Magicians 15, Nationwide David Mitchell and Robert Webb star in the Channel 4 comedy Peep Show, which is beautifully conceived, original and funny whereas this film, alas, is none of these things. Too harsh? OK, let me reconsider a moment. Nope. That just about covers it. The thing is, though, Magicians has been made by exactly the same team as Peep Show: it has the same writers (Jesse Armstrong and Sam Bain) as well as the same director (Andrew O’Connor), and we know they know what well-conceived original comedy is, so how come? I guess telly is one thing and cinema is quite another. Ask Morecambe and Wise. Ask Ant and Dec, even. Hey, hey, hey, it’s tragic? In a nutshell, yes.
OK, here’s the story: Harry (Mitchell) and Karl (Webb) are a successful illusionist double act until Harry ‘accidentally’ decapitates his wife and assistant when he discovers she’s been having an affair with Karl. The pair fall out, as might be expected, and then we cut to four years later when, apparently, we are meant to be interested in the following question: can the pair overcome their bitter rivalry, reunite and win a magic competition? We are not then meant to ask: if so, can they do it real quick, because I’m finding this painful to sit through? You may well do, though.
It’s a mess of a film, alas. That’s my second ‘alas’ and, like the first, it is heartfelt. I love Peep Show and would have loved to have loved this, but how could I? The nar rative has no drive, the clichés pile up relentlessly, the love interest is woefully underwritten (although the lovely, lovely Jessica Stevenson gives it her best shot, the poor thing) plus Mitchell and Webb come up against something in this film that they just can’t get over: neither can act.
This doesn’t matter so much on telly can Jerry Seinfeld properly act? — but does at the cinema, which magnifies so unforgivingly. It’s like when you go up to a beauty counter — on the days you have the courage, that is — and they magnify your skin on their super-duper skin magnifier and up it goes on a screen and you recoil in horror at how rough and patchy it is. You had your suspicions, but still, and the pores look big enough to lose whole boots in. Here, it’s the plot that has the scarily big holes — why, for example, hasn’t Harry been banged up for manslaughter, at least? — but you get my drift.
Back to the acting. Although Mitchell and Webb are not meant to be Peep Show’s Mark and Jeremy in this, they pretty much are, presumably because they don’t have a performance that isn’t Mark and Jeremy. Worse, though, they are Mark and Jeremy running on empty. Here’s another thing: in Peep Show the characters have flaws, flaws that are written clearly and then exposed in the gap between what they do and what they are thinking. This is what makes it so brilliant and so perceptive and so funny. But in this film Harry and Karl don’t have character flaws because they don’t really have characters. They’re not given back stories or even any particular, individual traits. This would be OK if it was hilarious, but it isn’t.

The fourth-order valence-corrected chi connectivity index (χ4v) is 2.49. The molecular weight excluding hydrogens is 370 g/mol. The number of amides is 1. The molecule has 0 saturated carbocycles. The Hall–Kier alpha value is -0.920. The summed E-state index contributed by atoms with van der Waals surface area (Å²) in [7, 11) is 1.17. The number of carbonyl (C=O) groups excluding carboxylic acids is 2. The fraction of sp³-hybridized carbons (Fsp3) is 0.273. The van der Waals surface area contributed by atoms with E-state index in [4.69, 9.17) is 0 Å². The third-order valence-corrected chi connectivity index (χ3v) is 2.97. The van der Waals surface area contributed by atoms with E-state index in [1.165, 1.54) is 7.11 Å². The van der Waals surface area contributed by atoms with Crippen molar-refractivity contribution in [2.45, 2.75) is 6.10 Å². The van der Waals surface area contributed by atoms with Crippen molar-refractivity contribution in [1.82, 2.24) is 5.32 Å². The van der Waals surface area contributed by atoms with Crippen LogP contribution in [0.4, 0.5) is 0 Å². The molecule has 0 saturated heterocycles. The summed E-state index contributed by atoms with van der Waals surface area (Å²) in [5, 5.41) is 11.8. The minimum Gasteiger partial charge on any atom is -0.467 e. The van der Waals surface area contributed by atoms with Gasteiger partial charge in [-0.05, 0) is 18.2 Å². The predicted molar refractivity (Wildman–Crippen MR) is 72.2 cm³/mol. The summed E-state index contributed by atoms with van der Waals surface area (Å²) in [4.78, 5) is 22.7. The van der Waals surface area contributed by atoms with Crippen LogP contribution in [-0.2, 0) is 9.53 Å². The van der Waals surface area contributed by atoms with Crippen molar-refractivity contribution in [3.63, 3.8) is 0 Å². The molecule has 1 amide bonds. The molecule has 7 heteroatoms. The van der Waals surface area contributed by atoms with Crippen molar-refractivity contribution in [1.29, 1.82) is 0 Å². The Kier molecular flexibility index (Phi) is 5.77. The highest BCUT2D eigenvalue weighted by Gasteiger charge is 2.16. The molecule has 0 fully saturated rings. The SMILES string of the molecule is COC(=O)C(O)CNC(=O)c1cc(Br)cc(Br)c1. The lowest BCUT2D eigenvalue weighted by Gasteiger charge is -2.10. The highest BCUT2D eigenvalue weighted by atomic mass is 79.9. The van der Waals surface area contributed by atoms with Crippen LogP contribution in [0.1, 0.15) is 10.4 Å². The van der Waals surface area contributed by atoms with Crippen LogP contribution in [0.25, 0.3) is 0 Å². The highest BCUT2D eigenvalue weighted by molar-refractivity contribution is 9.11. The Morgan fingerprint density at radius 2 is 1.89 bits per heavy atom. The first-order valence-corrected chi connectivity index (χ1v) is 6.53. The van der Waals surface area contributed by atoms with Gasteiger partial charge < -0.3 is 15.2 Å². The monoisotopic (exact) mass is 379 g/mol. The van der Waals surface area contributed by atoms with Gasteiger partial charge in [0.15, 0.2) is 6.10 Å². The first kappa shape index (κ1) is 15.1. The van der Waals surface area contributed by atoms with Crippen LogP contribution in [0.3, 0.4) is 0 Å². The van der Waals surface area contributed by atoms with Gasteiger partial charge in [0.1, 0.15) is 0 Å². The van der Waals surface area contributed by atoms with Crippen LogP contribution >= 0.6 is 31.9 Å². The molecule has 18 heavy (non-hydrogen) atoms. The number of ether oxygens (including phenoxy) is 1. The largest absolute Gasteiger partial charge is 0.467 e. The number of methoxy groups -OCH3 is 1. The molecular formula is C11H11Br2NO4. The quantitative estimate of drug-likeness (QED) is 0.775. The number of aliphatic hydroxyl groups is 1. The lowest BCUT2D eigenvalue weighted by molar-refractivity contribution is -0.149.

This is what is more painful than anything. There are no good jokes in this film. There are obvious jokes. There are hamhanded jokes. There are rude words masquerading as jokes. There are crappy double entendres masquerading as jokes (‘Do you want to suck my wand?’) But there aren’t any good jokes. I think I only laughed once and even then the joke wasn’t very good. (I was just bored of not laughing.) Where are the jokes? You’re not meant to make them disappear. Rabbits, yes. Jokes, no. No one gives a stuff about rabbits, but jokes? Call me oldfashioned, but I like a few jokes in a comedy. That’s just the way I am.
This film is just such a wasted opportunity. We had The Prestige and then The Illusionist so you’d think some kind of magic send-up would be ripe and rewarding right now. I wanted to see silk handkerchiefs and lots of ‘ta-daa!’ showmanship and lots and lots of tawdry amateur acts. But no interest is shown in this world at all. I wanted Christopher Guest to have made this film. As for the finish, it is so schmaltzy it makes Little House on the Prairie look like Straw Dogs. One to skip, I think, until it comes to telly, in which case you’d do well to skip it again. Harsh, but true. Alas.